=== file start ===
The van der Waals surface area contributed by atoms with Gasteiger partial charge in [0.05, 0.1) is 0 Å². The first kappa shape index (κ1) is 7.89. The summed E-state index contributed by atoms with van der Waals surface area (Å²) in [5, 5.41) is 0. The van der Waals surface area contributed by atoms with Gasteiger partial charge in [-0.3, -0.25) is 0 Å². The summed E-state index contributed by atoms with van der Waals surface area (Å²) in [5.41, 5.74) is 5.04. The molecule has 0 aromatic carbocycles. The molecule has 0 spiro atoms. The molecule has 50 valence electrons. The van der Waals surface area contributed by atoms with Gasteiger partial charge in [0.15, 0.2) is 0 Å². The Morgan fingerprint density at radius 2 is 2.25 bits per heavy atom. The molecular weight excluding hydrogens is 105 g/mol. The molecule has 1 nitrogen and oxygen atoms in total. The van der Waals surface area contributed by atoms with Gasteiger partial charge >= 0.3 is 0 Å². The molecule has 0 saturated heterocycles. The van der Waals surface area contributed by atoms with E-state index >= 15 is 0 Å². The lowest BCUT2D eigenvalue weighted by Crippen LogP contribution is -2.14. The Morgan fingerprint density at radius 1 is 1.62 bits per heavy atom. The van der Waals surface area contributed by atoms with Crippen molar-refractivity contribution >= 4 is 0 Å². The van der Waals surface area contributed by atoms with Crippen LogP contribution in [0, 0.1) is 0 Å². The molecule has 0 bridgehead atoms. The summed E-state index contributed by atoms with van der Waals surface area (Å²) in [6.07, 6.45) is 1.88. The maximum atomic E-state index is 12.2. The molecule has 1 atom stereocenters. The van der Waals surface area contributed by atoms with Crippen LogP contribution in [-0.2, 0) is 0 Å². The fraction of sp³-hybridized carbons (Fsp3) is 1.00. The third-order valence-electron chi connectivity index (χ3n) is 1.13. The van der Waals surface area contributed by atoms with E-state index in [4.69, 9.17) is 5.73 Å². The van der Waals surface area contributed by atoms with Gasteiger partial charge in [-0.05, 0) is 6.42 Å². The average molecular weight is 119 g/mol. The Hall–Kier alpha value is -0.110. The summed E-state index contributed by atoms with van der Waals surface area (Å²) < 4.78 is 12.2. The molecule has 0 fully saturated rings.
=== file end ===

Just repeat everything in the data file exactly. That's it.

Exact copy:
The van der Waals surface area contributed by atoms with Gasteiger partial charge in [0.05, 0.1) is 0 Å². The first kappa shape index (κ1) is 7.89. The summed E-state index contributed by atoms with van der Waals surface area (Å²) in [5, 5.41) is 0. The van der Waals surface area contributed by atoms with Gasteiger partial charge in [-0.3, -0.25) is 0 Å². The summed E-state index contributed by atoms with van der Waals surface area (Å²) in [5.41, 5.74) is 5.04. The molecule has 0 aromatic carbocycles. The molecule has 0 spiro atoms. The molecule has 50 valence electrons. The van der Waals surface area contributed by atoms with Gasteiger partial charge in [0.15, 0.2) is 0 Å². The Morgan fingerprint density at radius 2 is 2.25 bits per heavy atom. The molecular weight excluding hydrogens is 105 g/mol. The molecule has 1 nitrogen and oxygen atoms in total. The van der Waals surface area contributed by atoms with Gasteiger partial charge >= 0.3 is 0 Å². The molecule has 0 saturated heterocycles. The van der Waals surface area contributed by atoms with E-state index >= 15 is 0 Å². The lowest BCUT2D eigenvalue weighted by Crippen LogP contribution is -2.14. The Morgan fingerprint density at radius 1 is 1.62 bits per heavy atom. The van der Waals surface area contributed by atoms with Crippen molar-refractivity contribution >= 4 is 0 Å². The van der Waals surface area contributed by atoms with Crippen LogP contribution in [0, 0.1) is 0 Å². The molecule has 0 bridgehead atoms. The summed E-state index contributed by atoms with van der Waals surface area (Å²) in [6.07, 6.45) is 1.88. The maximum atomic E-state index is 12.2. The molecule has 1 atom stereocenters. The van der Waals surface area contributed by atoms with Crippen LogP contribution in [-0.2, 0) is 0 Å². The fraction of sp³-hybridized carbons (Fsp3) is 1.00. The third-order valence-electron chi connectivity index (χ3n) is 1.13. The van der Waals surface area contributed by atoms with E-state index in [4.69, 9.17) is 5.73 Å². The van der Waals surface area contributed by atoms with Gasteiger partial charge in [-0.05, 0) is 6.42 Å². The average molecular weight is 119 g/mol. The Hall–Kier alpha value is -0.110. The summed E-state index contributed by atoms with van der Waals surface area (Å²) < 4.78 is 12.2. The molecule has 0 fully saturated rings.